Cydia medicaginis

Author: (Kuznetsov, 1962)

Species Overview:

Adult: 9-12 mm wingspan; forewings monochromatic, grey-brown; interspaces between costal strigulae whitish; ocellus well developed, edged by silvery streaks and containing three to five longitudinal dashes; dorsal spot absent; hindwing greyish.
Egg: deposited singly or in small rows, preferably on young leaves.
Pupa: in a thin cocoon on the soil.

Taxonomic Description:

Male:

Cydia medicaginis adult
Cydia medicaginis forewing
External characters: 9-12 mm wingspan; forewings monochromatic, grey-brown; interspaces between costal strigulae whitish. Ocellus well developed, edged by silvery streaks and containing three to five longitudinal dashes; dorsal spot absent. Hindwing greyish (Agassiz and Karsholt, 1989).

male gen. Cydia medicaginis
aedeagus Cydia medicaginis
Genitalia: Cucullus not elongated, almost rounded, with isolated dent on ventral margin. Aedeagus with small projection situated post-medially on right side.

Female:

External characters: Usually slightly smaller than males; forewings less dark.

female gen. Cydia medicaginis 1
female gen. Cydia medicaginis 2
Genitalia: Notch in posterior margin of seventh sternite deep. Sterigma in shape of ring surrounding ostium with weak and small, semisquare lamella postvaginalis. Ductus bursae sclerotized from inception of ductus seminalis to a little before ostium.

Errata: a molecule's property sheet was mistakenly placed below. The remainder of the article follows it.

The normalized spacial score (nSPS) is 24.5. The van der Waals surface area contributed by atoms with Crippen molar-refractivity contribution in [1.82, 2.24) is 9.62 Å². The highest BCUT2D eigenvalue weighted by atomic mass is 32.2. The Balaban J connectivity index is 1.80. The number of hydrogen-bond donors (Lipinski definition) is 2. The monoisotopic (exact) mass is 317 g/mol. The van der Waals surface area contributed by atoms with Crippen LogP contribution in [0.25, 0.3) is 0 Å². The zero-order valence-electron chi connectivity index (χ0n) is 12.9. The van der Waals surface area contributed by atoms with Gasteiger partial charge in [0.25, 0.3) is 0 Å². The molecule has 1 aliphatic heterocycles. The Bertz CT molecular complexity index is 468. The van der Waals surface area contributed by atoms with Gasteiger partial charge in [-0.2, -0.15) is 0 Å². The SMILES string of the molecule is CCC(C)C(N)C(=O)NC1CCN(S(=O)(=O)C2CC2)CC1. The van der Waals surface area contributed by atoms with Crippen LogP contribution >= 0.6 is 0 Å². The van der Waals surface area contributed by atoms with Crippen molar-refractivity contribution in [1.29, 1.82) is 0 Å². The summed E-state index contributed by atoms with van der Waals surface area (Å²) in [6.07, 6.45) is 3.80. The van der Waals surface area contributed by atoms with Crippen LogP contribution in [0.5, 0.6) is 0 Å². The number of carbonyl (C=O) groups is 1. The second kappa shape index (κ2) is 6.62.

Biology:

Cydia medicaginis is an univoltine species. Full-grown larvae hibernate in a silken cocoon buried at a depth of five to seven cm in the soil. By the end of May or the beginning of June, the larvae leave their hibernaculum and construct a thin cocoon on the soil to pupate in. The pre-pupal stage lasts about ten days; pupation lasts another eight to ten days. Moths fly from early June till early August. About five to eight days after hatching, the females deposit their eggs, singly or in a small row, on young leaves. After hatching, the young larva penetrates a bud or a flower where it feeds on the base of petals, causing the flower to dry. When the host-plant is older and the flowers have withered, the larva bores into the pods and feeds on the seeds. An attacked pod is not affected in size or colour, and can only be recognized by irregular holes (Agassiz and Karsholt, 1989).

Host plants:

Medicago, Genista, Ulex, Sarothammus, Cytisus, Lotus.

Damage:

The species is a pest of lucerne and other Leguminosae, feeding on the seeds.

Distribution:

Northern and Central Europe (UK, Lettland, Finland, Sweden, Denmark, Germany, Franc, Poland, Romania), Trans-Caucasus, Kazakhstan, Western Russia to Southern Siberia.

Pheromone:

Pheromone unknown.

Attractantia:

E 8E 10-12Ac (Bournoville, 1979)



Grapholita caecana (Schl├Ąger)

Grapholita caecana (Schl├Ąger) also feeds on Medicago sativa and is not included in the key.

Grapholita caecana adults
Grapholita caecana adult
This species has brownish grey forewings and well-defined blackish brown costal strigulae; the interspaces between these are white and produce plumbeous striae. The ocellus is poorly developed. In Cydia medicaginis the ocellus is well-developed.
Grapholita caecana occurs from Europe to Northern Iran, Northern China and Eastern Russia.

Genitalia:
male genitalia G. caecana : Cucullus without isolated dent on ventral margin.
female genitalia G. caecana : Lamella antevaginalis cup-shaped.

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